Roots: First Steps for Family Historians

Begin by recording what you know.

Written by Paul Jones

Posted May 13, 2019

Getting started in family history can be overwhelming. There’s so much you don’t know, so many ancestors you could research. How do you avoid paralysis by analysis? Conversely, how do you resist the temptation to ride madly off in all directions?

In this and a subsequent column, I’ll describe one simple-to-follow methodology. But before we get started, I have one important question: Are you sure family history research is for you? To put this query in context, let me ask some others.

Do you have the patience to research properly? Will you give up if you don’t hit pay dirt in the first twenty minutes? Will you stubbornly defend time-honoured family stories in the face of mounting evidence to the contrary? Will you be reckless in jumping to exciting conclusions in the absence of persuasive evidence? If you answer yes to any of these questions, another pastime might be better for you.

Even if you’re a born researcher by temperament, do you have the composure and resilience to withstand the shock of unwelcome discoveries about your forebears? What if you learned that grandma had had a teenage “accident,” that a direct ancestor was a slave owner, or that a parent or sibling — or even you yourself — had been adopted? With these caveats in mind, how do you start?

I’m going to propose two steps you can undertake now. You’ll be assessing your present state of knowledge of your family’s history.

Next time, we’ll see how you can start confirming, refuting and building upon this base.

First, google and download a free “ancestry chart” template. A quick online search reveals many versions to choose from. Fill in as much of this form as you can from memory and with whatever documents you have at hand. Use a pencil, as this chart is very much a work in progress.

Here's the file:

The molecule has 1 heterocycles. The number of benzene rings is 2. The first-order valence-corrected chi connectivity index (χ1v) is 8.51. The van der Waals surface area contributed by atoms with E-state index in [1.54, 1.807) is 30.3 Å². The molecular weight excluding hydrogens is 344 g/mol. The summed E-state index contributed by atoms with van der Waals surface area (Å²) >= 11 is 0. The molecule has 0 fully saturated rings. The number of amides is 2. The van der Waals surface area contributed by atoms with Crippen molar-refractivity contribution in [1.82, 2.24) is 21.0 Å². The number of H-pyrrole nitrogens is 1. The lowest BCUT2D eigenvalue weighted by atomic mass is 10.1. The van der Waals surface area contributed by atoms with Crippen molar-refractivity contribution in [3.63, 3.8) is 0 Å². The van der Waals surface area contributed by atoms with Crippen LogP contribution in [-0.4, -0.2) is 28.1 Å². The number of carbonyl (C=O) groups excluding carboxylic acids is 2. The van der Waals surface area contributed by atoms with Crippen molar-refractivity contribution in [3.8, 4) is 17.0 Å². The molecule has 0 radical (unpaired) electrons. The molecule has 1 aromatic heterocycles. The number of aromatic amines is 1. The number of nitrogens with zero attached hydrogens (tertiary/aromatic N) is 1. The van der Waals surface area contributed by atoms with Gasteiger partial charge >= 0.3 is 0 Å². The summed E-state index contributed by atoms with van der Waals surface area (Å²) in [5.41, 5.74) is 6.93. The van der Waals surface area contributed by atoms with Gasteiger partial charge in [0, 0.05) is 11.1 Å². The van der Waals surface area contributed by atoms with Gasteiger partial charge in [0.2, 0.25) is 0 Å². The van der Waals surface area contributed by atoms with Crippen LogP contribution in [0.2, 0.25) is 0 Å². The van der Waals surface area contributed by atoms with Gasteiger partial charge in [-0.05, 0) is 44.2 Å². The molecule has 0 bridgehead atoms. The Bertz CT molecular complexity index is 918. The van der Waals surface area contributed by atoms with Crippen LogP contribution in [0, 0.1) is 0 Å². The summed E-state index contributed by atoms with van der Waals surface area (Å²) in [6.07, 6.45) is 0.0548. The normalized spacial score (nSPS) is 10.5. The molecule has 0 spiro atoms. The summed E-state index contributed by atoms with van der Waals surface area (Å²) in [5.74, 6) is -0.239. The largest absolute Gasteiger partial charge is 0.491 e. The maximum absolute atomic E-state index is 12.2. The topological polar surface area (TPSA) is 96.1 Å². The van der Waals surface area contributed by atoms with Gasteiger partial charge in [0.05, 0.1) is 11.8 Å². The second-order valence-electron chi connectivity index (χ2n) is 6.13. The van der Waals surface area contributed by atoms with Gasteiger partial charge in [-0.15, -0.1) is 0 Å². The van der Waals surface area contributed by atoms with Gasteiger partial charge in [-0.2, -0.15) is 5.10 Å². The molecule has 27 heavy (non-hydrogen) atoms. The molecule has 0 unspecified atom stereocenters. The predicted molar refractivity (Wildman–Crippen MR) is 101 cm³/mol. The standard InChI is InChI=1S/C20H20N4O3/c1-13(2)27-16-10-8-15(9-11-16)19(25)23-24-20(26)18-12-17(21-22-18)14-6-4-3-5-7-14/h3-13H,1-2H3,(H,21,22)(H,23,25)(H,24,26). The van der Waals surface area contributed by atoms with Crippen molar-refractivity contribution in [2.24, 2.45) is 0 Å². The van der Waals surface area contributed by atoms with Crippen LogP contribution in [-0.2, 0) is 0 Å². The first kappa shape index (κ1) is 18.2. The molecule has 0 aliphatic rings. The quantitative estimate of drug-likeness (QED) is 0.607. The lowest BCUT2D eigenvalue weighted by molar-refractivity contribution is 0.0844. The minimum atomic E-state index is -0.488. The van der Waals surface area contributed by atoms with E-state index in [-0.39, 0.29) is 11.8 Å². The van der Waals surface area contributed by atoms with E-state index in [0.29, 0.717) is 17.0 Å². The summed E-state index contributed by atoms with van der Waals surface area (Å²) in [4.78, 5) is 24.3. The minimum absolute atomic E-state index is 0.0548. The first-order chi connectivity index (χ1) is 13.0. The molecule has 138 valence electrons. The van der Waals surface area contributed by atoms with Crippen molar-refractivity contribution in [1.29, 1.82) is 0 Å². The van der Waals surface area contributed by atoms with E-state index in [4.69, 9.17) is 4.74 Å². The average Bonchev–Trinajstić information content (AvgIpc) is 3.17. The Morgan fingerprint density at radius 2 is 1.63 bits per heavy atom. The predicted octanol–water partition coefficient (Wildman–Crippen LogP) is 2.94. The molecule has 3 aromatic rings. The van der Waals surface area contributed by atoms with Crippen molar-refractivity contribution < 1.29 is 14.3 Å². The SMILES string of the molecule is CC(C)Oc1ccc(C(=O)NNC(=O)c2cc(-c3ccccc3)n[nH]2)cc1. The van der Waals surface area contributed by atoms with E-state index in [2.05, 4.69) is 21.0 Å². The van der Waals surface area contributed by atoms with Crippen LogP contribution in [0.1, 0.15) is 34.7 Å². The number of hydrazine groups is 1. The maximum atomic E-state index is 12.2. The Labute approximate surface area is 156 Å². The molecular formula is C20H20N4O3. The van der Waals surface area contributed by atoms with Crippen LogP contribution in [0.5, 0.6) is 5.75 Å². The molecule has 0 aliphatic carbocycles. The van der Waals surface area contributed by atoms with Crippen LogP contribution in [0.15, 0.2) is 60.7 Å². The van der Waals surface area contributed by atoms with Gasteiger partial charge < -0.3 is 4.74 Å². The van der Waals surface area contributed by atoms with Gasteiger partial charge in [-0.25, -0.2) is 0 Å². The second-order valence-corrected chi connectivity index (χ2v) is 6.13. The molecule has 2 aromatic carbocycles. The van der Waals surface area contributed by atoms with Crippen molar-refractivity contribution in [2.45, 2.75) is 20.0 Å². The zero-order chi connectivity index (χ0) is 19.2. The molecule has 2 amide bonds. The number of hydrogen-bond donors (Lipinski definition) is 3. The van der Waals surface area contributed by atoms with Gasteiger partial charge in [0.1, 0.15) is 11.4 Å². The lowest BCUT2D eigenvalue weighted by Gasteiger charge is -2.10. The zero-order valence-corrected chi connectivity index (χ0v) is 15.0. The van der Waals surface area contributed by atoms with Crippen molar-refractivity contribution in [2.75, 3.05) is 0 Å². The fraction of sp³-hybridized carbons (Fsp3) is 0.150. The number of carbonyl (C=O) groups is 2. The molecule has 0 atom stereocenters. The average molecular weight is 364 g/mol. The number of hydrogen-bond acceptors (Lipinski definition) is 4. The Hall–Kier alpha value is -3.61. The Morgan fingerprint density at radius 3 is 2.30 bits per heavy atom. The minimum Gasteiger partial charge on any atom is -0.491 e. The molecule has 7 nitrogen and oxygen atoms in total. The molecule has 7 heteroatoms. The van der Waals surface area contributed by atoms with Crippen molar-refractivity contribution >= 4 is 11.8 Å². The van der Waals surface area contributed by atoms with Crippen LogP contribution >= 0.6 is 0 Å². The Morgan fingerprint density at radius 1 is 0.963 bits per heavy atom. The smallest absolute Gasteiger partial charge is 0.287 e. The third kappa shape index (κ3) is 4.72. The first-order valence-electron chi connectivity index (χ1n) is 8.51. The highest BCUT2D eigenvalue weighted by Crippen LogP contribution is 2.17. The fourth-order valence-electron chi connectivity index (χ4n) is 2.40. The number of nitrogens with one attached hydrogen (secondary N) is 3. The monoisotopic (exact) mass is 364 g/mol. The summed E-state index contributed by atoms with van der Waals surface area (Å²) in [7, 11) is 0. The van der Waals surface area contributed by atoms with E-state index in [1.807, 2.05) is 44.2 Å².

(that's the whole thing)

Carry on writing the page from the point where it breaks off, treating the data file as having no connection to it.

Starting with yourself, enter full names of your family members as far back as you can go, with dates and places of births, marriages, and deaths. Record doubtful memories, estimates, date ranges, alternate spellings, contradictory facts, even rumours. Don’t be concerned about accuracy at this stage.

Contemplating this outline of your immediate ancestry, you should next choose one of your four grandparents for closer scrutiny. Don’t go for the extremes, such as someone whose origins are a complete mystery or, conversely, a grandparent whose life has already been studied to death. Again, working from your memory of family lore and from information in documents in your possession, prepare a list of the key events and activities in this grandparent’s life. You’ll do an even better job if you consult with other family members at this stage.

To illustrate, see the accompanying fictitious example for an imaginary grandparent named John “Eggs” Benedict. I used a fillable research log downloaded from FamilySearch.org. You could do the same, or you could emulate it either on a written page or a computer screen. Can you spot aspects of John Benedict’s life where I probably did an inadequate job of “remembering” him?

Your mission, should you decide to accept it, is to scour your memory and all family documents for every shred of information about the grandparent you’ve decided to research. How well can you do? We’ll see next time.

Paul Jones, a former publisher, is a writer, a consultant, and an avid genealogist.

This article originally appeared in the June-July 2019 issue of Canada’s History.

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